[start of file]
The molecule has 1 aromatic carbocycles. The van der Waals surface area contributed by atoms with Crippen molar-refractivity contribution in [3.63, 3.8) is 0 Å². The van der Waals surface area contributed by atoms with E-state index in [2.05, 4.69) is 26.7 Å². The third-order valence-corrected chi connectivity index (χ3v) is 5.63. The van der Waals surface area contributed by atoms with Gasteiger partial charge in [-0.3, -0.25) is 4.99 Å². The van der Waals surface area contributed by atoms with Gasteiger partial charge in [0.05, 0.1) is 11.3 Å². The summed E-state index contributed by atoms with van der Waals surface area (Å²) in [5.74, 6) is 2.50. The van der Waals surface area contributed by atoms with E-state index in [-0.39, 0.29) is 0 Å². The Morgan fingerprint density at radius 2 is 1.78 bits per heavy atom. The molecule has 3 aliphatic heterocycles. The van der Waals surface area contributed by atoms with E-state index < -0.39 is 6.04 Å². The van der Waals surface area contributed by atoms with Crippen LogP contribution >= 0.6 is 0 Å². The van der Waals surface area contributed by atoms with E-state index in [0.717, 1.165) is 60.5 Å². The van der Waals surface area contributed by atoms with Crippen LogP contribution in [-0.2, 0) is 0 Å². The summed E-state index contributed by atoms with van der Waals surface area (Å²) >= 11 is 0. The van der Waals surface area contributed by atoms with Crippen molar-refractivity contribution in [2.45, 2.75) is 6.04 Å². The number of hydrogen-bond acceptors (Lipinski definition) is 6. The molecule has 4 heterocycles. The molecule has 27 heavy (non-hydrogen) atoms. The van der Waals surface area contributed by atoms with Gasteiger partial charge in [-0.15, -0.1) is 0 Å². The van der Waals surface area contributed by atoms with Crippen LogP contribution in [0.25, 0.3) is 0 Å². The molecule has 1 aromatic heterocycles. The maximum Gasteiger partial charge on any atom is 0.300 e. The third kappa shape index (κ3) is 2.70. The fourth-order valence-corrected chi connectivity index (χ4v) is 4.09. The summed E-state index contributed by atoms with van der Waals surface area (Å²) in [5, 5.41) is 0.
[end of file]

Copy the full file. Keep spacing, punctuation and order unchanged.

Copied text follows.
The molecule has 1 aromatic carbocycles. The van der Waals surface area contributed by atoms with Crippen molar-refractivity contribution in [3.63, 3.8) is 0 Å². The van der Waals surface area contributed by atoms with E-state index in [2.05, 4.69) is 26.7 Å². The third-order valence-corrected chi connectivity index (χ3v) is 5.63. The van der Waals surface area contributed by atoms with Gasteiger partial charge in [-0.3, -0.25) is 4.99 Å². The van der Waals surface area contributed by atoms with Gasteiger partial charge in [0.05, 0.1) is 11.3 Å². The summed E-state index contributed by atoms with van der Waals surface area (Å²) in [5.74, 6) is 2.50. The van der Waals surface area contributed by atoms with E-state index in [-0.39, 0.29) is 0 Å². The Morgan fingerprint density at radius 2 is 1.78 bits per heavy atom. The molecule has 3 aliphatic heterocycles. The van der Waals surface area contributed by atoms with E-state index < -0.39 is 6.04 Å². The van der Waals surface area contributed by atoms with Crippen LogP contribution >= 0.6 is 0 Å². The van der Waals surface area contributed by atoms with E-state index in [0.717, 1.165) is 60.5 Å². The van der Waals surface area contributed by atoms with Crippen LogP contribution in [-0.2, 0) is 0 Å². The summed E-state index contributed by atoms with van der Waals surface area (Å²) >= 11 is 0. The van der Waals surface area contributed by atoms with Crippen molar-refractivity contribution in [2.45, 2.75) is 6.04 Å². The number of hydrogen-bond acceptors (Lipinski definition) is 6. The molecule has 4 heterocycles. The molecule has 27 heavy (non-hydrogen) atoms. The van der Waals surface area contributed by atoms with Gasteiger partial charge in [-0.15, -0.1) is 0 Å². The van der Waals surface area contributed by atoms with Crippen LogP contribution in [0.25, 0.3) is 0 Å². The molecule has 1 aromatic heterocycles. The maximum Gasteiger partial charge on any atom is 0.300 e. The third kappa shape index (κ3) is 2.70. The fourth-order valence-corrected chi connectivity index (χ4v) is 4.09. The summed E-state index contributed by atoms with van der Waals surface area (Å²) in [5, 5.41) is 0.